Democracy in the US is in trouble with voter suppression, an outdated and flawed electoral system and overly influential lobbyists, writes Henry McLeish.
Democracy recognises the importance of universal suffrage and the benefit of treating citizens as equal when casting their votes in fair and free elections. Voting should be made as simple as possible with the minimum of restrictions if democracy is to thrive. The protection of human rights and the rule of law should apply equally to all citizens. From the Greek republics to the present day, democracy should mean “power of the people”.
This is not the case in the US today. Every aspect of democracy is under attack.
While voter suppression is the most obvious example of political corruption, it represents only one aspect of a much wider assault. Representative government is weakening. The rise of corporate elites and organised money is replacing the power of the vote. Lobbying and special interests are driving policy on Capitol Hill.
The often-malign influence of right-wing evangelical Christian groups and capitalism are pushing transactional politics. And the Supreme Court and the Republican party are leading the charge to marginalise and monetise politics under the bullying and intimidation of President Trump.
The military and economic dominance of the US, and its global reach, conceal a deeply flawed democracy and an emerging oligarchy.
In an election year, it is worth spending some time to understand what is going on in US politics and how events will be shaped by a democracy in which the idea of the “power of the people” is at best a lie and, even worse, a cruel and misleading betrayal of the American electorate.
Damning electoral integrity report
Much to the dismay of progressives in the US, Trump could win another four years because power and influence no longer lie with the people. The inspiring idea of democracy itself is being undermined and replaced by concentrations of power and wealth rarely seen in western democracies.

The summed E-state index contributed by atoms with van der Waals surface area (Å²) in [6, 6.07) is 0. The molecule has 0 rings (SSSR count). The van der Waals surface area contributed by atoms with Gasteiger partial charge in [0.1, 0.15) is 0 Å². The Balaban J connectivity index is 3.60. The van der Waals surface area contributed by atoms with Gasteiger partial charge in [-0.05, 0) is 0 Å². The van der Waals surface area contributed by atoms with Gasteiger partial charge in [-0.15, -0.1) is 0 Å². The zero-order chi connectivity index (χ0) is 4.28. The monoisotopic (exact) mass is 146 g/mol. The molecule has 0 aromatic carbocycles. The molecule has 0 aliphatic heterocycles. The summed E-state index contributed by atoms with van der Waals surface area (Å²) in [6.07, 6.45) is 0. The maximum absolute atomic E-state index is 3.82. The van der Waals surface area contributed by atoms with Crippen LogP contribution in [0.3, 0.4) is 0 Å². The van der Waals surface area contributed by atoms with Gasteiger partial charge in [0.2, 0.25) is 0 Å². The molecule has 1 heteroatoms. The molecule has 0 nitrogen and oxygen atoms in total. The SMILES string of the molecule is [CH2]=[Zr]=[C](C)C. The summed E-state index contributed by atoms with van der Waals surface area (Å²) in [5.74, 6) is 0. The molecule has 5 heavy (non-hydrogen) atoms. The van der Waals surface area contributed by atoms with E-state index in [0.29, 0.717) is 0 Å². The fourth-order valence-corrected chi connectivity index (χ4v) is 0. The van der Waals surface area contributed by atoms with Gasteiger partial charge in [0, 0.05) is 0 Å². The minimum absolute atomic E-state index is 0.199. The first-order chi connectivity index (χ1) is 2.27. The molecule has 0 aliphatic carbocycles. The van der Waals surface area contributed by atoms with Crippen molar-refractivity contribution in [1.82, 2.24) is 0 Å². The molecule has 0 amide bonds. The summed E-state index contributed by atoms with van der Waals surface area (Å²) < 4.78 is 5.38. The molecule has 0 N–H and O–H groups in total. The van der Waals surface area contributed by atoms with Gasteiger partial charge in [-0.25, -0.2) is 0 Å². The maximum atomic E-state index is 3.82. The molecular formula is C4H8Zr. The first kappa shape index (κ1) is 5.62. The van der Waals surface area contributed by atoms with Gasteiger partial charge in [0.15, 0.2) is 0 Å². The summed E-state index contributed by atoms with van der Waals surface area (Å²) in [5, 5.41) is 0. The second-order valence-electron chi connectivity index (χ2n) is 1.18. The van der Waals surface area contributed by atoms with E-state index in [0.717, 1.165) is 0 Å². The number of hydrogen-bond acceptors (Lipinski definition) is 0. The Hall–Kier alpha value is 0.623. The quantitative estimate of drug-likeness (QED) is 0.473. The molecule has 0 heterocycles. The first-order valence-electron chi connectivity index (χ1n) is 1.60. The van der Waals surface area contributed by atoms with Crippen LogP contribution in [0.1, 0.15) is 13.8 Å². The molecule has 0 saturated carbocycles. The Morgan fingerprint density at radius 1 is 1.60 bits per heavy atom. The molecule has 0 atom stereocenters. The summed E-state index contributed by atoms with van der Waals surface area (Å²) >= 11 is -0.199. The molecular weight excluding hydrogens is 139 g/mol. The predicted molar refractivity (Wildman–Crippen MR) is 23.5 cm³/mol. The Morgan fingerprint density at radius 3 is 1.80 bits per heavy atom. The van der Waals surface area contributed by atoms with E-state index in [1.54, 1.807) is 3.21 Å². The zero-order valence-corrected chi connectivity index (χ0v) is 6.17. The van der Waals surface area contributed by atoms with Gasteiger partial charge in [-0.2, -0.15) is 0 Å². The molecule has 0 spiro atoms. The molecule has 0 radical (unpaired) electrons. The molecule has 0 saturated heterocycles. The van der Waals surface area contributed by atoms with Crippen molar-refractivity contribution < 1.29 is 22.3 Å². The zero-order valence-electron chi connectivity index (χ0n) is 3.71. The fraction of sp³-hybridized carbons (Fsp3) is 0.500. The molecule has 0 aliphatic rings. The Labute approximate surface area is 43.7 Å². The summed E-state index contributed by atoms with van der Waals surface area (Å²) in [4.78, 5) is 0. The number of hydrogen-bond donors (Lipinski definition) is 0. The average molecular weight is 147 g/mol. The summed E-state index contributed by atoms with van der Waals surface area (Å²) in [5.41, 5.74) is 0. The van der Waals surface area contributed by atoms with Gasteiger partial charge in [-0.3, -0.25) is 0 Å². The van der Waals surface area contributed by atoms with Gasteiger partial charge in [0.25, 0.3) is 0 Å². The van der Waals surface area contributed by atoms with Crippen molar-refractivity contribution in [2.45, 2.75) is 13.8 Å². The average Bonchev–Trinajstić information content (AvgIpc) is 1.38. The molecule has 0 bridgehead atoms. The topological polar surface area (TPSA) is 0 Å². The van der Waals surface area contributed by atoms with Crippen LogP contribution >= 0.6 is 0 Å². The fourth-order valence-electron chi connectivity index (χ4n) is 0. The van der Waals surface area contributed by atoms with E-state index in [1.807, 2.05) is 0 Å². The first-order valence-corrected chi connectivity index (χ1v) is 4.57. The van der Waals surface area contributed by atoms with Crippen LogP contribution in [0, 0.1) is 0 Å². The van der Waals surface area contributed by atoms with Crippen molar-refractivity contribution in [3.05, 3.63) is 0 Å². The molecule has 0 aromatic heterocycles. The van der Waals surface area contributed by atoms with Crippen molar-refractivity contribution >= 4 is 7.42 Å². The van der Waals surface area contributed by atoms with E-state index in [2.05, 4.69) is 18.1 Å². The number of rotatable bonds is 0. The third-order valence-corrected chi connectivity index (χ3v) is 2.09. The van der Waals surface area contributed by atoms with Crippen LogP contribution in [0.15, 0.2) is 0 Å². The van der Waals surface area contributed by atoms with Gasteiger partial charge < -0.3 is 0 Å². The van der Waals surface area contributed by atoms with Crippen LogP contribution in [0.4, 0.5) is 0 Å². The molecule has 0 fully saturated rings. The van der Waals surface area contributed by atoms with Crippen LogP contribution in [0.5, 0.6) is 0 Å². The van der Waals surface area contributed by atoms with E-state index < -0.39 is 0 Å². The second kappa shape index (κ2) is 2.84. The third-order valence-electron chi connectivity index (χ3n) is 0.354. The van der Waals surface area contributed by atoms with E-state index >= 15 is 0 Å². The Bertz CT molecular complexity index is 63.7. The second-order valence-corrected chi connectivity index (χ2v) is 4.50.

Worryingly, no one seems overly concerned about the dismantling of electoral and institutional processes. The Democratic Party is distracted by Washington and Capitol Hill. Sadly, the Republican Party is the cheerleader for a great deal of what is harming America’s politics and government.
To assess US democracy in an international context, it is worth referencing the work of the “Electoral Integrity Project”, produced annually by Harvard University and the University of Sydney. This report looks at elections in different countries and builds an index of how issues such as falling turnout, voter suppression, electoral malpractices, intimidation, disinformation, public dissatisfaction and party polarisation impact on outcomes and democracy.
In terms of electoral integrity, the US scores well behind the top seven countries in north-west Europe, including the Nordic countries with Denmark top on 86 out of 100. The US scores 61 in the Americas, placing it behind Costa Rica, Uruguay and Chile! The report concludes that America is pulled down because of “electoral laws, voter registration and district boundary issues”. This damning report captures the weakening integrity of America’s democracy and the fact that it is falling well behind other countries who take more care of their electorates and who see positive benefits from power and the people being more aligned.
Suspicions about the ‘mob’